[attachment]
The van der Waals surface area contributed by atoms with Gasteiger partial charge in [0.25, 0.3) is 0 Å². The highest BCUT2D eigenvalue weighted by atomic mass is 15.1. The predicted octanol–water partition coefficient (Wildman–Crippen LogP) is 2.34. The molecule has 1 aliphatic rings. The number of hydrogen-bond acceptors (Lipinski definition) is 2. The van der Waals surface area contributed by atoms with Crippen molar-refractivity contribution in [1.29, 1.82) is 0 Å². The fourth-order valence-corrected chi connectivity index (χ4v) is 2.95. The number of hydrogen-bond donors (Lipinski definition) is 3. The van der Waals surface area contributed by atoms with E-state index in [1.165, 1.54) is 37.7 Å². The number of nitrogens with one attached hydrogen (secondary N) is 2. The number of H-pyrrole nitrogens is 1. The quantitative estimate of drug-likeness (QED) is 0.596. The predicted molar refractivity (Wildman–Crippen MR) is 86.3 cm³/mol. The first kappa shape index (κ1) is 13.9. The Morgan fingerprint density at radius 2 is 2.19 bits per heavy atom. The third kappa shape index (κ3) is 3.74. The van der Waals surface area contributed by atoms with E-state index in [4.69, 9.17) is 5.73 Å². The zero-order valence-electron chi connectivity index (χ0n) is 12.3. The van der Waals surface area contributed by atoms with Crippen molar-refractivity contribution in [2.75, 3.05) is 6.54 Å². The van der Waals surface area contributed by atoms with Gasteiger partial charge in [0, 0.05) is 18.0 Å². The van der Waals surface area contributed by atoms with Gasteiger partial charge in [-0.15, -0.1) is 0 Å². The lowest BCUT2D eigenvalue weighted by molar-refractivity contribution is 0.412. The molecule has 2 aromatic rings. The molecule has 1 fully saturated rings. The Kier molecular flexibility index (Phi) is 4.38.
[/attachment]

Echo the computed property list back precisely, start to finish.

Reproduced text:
The van der Waals surface area contributed by atoms with Gasteiger partial charge in [0.25, 0.3) is 0 Å². The highest BCUT2D eigenvalue weighted by atomic mass is 15.1. The predicted octanol–water partition coefficient (Wildman–Crippen LogP) is 2.34. The molecule has 1 aliphatic rings. The number of hydrogen-bond acceptors (Lipinski definition) is 2. The van der Waals surface area contributed by atoms with Crippen molar-refractivity contribution in [1.29, 1.82) is 0 Å². The fourth-order valence-corrected chi connectivity index (χ4v) is 2.95. The number of hydrogen-bond donors (Lipinski definition) is 3. The van der Waals surface area contributed by atoms with E-state index in [1.165, 1.54) is 37.7 Å². The number of nitrogens with one attached hydrogen (secondary N) is 2. The number of H-pyrrole nitrogens is 1. The quantitative estimate of drug-likeness (QED) is 0.596. The predicted molar refractivity (Wildman–Crippen MR) is 86.3 cm³/mol. The first kappa shape index (κ1) is 13.9. The Morgan fingerprint density at radius 2 is 2.19 bits per heavy atom. The third kappa shape index (κ3) is 3.74. The van der Waals surface area contributed by atoms with E-state index in [4.69, 9.17) is 5.73 Å². The zero-order valence-electron chi connectivity index (χ0n) is 12.3. The van der Waals surface area contributed by atoms with Crippen molar-refractivity contribution in [2.75, 3.05) is 6.54 Å². The van der Waals surface area contributed by atoms with Gasteiger partial charge in [0, 0.05) is 18.0 Å². The van der Waals surface area contributed by atoms with Gasteiger partial charge in [-0.15, -0.1) is 0 Å². The lowest BCUT2D eigenvalue weighted by molar-refractivity contribution is 0.412. The molecule has 2 aromatic rings. The molecule has 1 fully saturated rings. The Kier molecular flexibility index (Phi) is 4.38.